The Next Round: What happens after you change your drinking?

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How alcohol free wine is made, bottles on wine on the shelf at the Club Soda tasting Room

How alcohol-free wine is made

Buying good alcohol-free wine can be challenging.

While wine producers are working hard to improve their offerings, slower development processes in the wine industry mean that alcohol-free versions haven’t come to market as strongly in categories such as beer. But with specialist producers springing up, alcohol-free wines are constantly improving. And there are now great tasting alcohol-free white and sparkling wines, and even the emergence of fantastic alcohol-free reds.

Before we dive into the subject of how alcohol-free wine is made, you might want to check out our blog about 0.5% and alcohol-free to get a clear picture of what we mean when we talk about alcohol-free wine.

Making alcohol-free wine

The winemaking process involves a big time commitment. Vineyards don’t just make wine; they also tend to their land and grow the grapes used to make their wine. Grapes are harvested, and the winemakers will then set about fermenting them. This means there is just one chance each year to harvest healthy grapes, produce the wine, and then de-alcoholise it. 

Where brewers can adjust their recipes regularly and experiment more frequently to hone their beer recipes, winemakers cannot. Wine is simply a fermentation of grapes. As a drink, it relies heavily on the alcohol content to bring viscosity and body to the glass. Once the alcohol is removed, you can be left with something that feels thin and does not coat the palate as a full-strength wine would. 

The first generation of alcohol-free wines tended to lack complexity, particularly if heat had been applied to remove the alcohol. This method required boiling away the alcohol to remove it, which would result in some loss and compromise of flavour. You’ll have experienced this yourself if you’ve ever gone back to mulled wine once it has cooled down.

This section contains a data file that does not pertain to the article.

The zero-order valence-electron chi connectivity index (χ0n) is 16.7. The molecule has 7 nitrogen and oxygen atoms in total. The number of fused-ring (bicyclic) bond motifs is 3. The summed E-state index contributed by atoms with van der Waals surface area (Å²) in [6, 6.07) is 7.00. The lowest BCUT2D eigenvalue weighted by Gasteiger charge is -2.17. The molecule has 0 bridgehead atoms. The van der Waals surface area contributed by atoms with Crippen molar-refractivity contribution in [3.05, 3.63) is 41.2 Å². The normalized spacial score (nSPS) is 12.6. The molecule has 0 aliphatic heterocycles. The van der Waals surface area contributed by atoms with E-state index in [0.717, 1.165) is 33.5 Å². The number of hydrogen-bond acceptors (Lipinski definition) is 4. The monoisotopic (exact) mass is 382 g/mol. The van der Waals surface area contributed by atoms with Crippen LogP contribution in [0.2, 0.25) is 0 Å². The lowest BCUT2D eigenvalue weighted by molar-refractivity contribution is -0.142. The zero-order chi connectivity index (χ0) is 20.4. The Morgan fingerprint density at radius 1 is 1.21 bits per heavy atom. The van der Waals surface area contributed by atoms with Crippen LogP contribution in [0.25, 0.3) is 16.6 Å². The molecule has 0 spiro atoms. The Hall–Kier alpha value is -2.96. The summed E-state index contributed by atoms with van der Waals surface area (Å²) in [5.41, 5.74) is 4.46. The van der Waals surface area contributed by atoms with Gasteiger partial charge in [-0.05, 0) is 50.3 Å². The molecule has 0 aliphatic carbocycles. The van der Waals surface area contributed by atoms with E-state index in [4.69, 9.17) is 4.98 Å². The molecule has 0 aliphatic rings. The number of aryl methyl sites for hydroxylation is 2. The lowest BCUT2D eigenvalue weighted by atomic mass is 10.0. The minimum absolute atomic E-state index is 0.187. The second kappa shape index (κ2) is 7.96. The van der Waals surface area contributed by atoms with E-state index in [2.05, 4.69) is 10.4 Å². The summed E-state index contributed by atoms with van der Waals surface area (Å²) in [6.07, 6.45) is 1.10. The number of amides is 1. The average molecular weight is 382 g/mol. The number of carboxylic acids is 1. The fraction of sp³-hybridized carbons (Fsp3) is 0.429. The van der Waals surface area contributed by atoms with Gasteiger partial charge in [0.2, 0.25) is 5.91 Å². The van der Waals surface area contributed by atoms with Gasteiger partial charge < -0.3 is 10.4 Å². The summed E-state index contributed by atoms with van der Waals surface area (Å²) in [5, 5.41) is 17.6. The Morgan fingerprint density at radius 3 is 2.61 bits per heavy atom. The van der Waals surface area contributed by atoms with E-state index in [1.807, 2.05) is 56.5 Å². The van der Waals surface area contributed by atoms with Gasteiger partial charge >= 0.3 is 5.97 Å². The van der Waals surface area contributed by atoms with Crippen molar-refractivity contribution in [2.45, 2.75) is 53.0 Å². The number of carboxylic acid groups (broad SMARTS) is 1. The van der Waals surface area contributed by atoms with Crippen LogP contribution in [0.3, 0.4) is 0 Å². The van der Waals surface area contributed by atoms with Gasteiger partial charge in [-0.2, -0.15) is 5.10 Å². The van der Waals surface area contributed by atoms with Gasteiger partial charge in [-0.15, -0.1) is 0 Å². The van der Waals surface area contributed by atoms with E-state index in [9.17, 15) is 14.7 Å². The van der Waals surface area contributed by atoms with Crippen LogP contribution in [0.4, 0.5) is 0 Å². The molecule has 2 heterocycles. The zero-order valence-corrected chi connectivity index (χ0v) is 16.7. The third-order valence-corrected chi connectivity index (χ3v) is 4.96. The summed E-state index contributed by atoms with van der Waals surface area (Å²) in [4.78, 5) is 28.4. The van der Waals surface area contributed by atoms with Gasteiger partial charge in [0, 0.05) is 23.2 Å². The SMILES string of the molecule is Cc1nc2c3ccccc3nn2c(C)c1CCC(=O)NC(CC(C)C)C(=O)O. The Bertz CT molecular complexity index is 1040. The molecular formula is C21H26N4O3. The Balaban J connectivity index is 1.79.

Red wine maintained a strong tannic character alcohol-free but often lacked rich flavour and complexity to support this. It tended, therefore, to be poorly balanced. Some of the older methods of removing alcohol could also increase the acidity of the wine, again affecting the balance of flavour.

Innovations in alcohol-free wine

Over the past few years, there has been significant investment in technology to dealcoholise wine. This is resulting better choices for wine drinkers who want to enjoy lower ABV versions of their favourite drinks.

Alcohol evaporates at a lower temperature than water (78°C as opposed to 100°C), but as we’ve seen, heating wine will damage the flavour. Vacuum distillation is a gentler way to remove the alcohol since the evaporation temperature of molecules is reduced as air pressure is reduced. So removing alcohol from wine in a vacuum reduces the damage done through intense heating. As such, the impact on the flavour of the wine is greatly reduced. Aromas can also be blended in after the alcohol is removed.

Other producers are using spinning cone technology. Wine is poured into fast-rotating columns, and the centrifugal force spreads the wine into a thin film. Nitrogen gas is then fed in from the bottom of the column to extract aromas and flavours. Once these are removed, the remaining liquid is passed through the column again, this time at a higher temperature, to remove the alcohol. The flavour and aroma essences are added back into the now dealcoholised wine. This is blended with unfermented grape juice to rebuild lost volume, creating flavoursome alcohol-free wines.